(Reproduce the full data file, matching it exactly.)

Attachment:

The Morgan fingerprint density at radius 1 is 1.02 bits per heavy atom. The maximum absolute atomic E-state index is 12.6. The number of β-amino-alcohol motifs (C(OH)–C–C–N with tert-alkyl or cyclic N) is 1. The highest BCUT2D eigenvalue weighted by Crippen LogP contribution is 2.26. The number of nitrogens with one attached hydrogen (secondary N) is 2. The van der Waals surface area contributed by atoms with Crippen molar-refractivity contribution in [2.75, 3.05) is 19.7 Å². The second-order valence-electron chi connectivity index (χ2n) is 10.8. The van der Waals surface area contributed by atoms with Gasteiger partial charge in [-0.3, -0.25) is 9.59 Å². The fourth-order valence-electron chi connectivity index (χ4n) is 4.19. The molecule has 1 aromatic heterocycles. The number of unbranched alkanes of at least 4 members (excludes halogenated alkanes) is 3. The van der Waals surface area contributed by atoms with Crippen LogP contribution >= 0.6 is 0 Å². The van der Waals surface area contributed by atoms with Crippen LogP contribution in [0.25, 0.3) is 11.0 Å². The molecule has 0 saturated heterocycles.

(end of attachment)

The Morgan fingerprint density at radius 1 is 1.02 bits per heavy atom. The maximum absolute atomic E-state index is 12.6. The number of β-amino-alcohol motifs (C(OH)–C–C–N with tert-alkyl or cyclic N) is 1. The highest BCUT2D eigenvalue weighted by Crippen LogP contribution is 2.26. The number of nitrogens with one attached hydrogen (secondary N) is 2. The van der Waals surface area contributed by atoms with Crippen molar-refractivity contribution in [2.75, 3.05) is 19.7 Å². The second-order valence-electron chi connectivity index (χ2n) is 10.8. The van der Waals surface area contributed by atoms with Gasteiger partial charge in [-0.3, -0.25) is 9.59 Å². The fourth-order valence-electron chi connectivity index (χ4n) is 4.19. The molecule has 1 aromatic heterocycles. The number of unbranched alkanes of at least 4 members (excludes halogenated alkanes) is 3. The van der Waals surface area contributed by atoms with Crippen LogP contribution >= 0.6 is 0 Å². The van der Waals surface area contributed by atoms with Crippen LogP contribution in [0.25, 0.3) is 11.0 Å². The molecule has 0 saturated heterocycles.